Multi-billion dollar tech firm Amazon is suing 1,114 freelancers on the crowd-sourcing platform Fiverr, accusing them of illicitly selling reviews of products listed on its site – for as little as $5 (£3.30) a pop. Anyone rooting for the plucky free-workers against the corporate giant may be disappointed – Goliath had nothing on Amazon. He didn’t have an army of expensive lawyers for a start...
This is the second high profile lawsuit the firm has filed this year against reviewers for breaking its terms and conditions. Back in April it was businesses allegedly selling five star ratings. This time it’s individuals - thus far known only by their Fiverr usernames – in the crosshairs.
‘While small in number, these reviews can significantly undermine the trust that consumers and the vast majority of sellers and manufacturers place in Amazon, which in turn tarnishes Amazon's brand,’ the firm said in its complaint, filed in a Seattle court on Friday. It’s not suing Fiverr itself, which has said it’s working closely with Amazon to remove the offending services from its site.
Trust is a word that gets thrown around too much by businesses, but in Amazon’s case it really is essential. No one would buy a product they’ve not seen with their own eyes unless they trusted that it is what the seller says it is. Building that trust is precisely the reason founder Jeff Bezos helped pioneer online reviews in the first place, so it’s not surprising he wants to root out fakes.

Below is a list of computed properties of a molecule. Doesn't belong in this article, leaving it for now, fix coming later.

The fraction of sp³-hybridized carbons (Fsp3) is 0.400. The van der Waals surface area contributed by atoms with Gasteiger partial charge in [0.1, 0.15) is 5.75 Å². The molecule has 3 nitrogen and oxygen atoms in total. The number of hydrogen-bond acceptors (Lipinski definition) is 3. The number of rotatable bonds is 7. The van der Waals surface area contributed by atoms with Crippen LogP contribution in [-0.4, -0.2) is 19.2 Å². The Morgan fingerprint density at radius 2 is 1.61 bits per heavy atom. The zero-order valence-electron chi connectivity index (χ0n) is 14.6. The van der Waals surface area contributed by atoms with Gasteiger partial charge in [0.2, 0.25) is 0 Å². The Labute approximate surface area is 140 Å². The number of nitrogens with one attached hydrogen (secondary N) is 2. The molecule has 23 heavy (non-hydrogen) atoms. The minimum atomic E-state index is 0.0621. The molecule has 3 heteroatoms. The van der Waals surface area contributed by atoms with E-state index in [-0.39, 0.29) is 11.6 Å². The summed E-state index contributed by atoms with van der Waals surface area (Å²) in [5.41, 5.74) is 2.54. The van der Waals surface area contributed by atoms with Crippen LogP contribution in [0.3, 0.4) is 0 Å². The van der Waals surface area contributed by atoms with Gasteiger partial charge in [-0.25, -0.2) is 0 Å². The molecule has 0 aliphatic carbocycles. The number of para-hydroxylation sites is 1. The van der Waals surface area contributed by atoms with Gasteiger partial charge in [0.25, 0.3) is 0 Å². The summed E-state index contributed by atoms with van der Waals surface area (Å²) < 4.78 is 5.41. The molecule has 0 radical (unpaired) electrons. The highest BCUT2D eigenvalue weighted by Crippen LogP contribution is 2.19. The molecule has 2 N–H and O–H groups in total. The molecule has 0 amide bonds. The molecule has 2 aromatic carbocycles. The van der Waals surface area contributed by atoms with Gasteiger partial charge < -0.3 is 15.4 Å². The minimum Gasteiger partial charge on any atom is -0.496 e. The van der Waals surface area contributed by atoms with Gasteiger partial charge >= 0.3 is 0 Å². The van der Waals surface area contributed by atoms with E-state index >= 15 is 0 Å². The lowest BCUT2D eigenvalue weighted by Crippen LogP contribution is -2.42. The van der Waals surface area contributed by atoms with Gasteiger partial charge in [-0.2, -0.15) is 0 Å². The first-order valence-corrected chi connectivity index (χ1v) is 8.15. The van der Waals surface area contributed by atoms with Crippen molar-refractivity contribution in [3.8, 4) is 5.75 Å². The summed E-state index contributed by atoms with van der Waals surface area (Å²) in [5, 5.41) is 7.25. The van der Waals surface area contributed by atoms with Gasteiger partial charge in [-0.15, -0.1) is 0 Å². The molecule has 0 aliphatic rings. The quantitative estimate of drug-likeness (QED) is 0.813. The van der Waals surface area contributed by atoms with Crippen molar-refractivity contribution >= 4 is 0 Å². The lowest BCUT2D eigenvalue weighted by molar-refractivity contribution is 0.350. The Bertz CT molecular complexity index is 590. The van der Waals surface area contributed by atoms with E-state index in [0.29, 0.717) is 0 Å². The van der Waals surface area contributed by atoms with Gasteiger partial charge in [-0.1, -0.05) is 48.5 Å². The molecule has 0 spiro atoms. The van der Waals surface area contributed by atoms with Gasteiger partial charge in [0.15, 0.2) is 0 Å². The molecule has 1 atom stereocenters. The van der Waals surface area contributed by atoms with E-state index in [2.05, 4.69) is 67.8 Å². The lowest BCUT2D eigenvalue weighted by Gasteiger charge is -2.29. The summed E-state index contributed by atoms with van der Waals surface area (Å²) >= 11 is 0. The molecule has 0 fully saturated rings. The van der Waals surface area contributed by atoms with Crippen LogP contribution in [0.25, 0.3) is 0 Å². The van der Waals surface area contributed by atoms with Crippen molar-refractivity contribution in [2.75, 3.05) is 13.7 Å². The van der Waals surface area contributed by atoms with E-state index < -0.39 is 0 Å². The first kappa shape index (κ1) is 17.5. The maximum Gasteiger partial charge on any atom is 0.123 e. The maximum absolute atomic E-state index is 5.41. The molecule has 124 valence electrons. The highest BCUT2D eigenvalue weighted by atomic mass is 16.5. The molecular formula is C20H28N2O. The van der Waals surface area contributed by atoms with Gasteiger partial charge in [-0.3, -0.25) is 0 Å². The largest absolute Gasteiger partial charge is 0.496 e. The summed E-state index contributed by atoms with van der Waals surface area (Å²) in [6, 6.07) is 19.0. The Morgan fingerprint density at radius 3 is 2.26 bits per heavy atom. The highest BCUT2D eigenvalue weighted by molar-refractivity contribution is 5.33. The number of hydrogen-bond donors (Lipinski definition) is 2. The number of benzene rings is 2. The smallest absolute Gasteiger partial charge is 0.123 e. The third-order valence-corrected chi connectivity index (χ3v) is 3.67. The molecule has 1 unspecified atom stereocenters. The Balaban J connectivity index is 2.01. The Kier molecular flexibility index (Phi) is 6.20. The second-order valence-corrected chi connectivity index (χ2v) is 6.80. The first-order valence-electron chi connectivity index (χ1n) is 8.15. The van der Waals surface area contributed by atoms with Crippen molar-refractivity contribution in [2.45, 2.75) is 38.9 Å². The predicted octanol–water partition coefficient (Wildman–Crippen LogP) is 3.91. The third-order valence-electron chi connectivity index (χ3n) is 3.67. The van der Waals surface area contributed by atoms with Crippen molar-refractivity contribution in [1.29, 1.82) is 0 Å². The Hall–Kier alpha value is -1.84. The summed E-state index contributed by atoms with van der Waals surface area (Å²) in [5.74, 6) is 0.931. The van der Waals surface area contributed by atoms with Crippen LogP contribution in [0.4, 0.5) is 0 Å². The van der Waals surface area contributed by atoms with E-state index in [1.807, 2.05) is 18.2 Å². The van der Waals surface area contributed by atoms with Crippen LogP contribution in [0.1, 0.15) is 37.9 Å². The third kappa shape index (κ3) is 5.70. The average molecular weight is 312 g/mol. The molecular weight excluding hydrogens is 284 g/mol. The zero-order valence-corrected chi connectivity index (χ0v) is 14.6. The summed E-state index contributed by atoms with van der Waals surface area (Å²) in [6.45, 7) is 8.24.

It might be a tall order though. There are many millions (some estimate several hundred million) of products on Amazon and who knows how many reviews. Figuring out which are real and which are fakes is hard enough, especially when review fraudsters use multiple IP addresses to bypass Amazon’s filters, as the firm claims the Fiverr defendants did. Pursuing them all in court would be all but impossible.
Amazon is trying to do what the movie and recording studios did ten years ago when faced with rampant online piracy (with mixed results - though less prevalant than it was, illegal streaming is still rife). Making examples of the few could make the many think twice. It’s probably also hoping that it will be able to use the case to access the names of the companies that bought fake reviews for their products.
Those businesses also depend on trust, at least for their sales on Amazon. The risk of getting a black mark against their name – or even an outright ban – might make them think twice about buying their publicity in future. Caveat venditor.
Read what it's like to work for crowd sourcing site Fiverr here.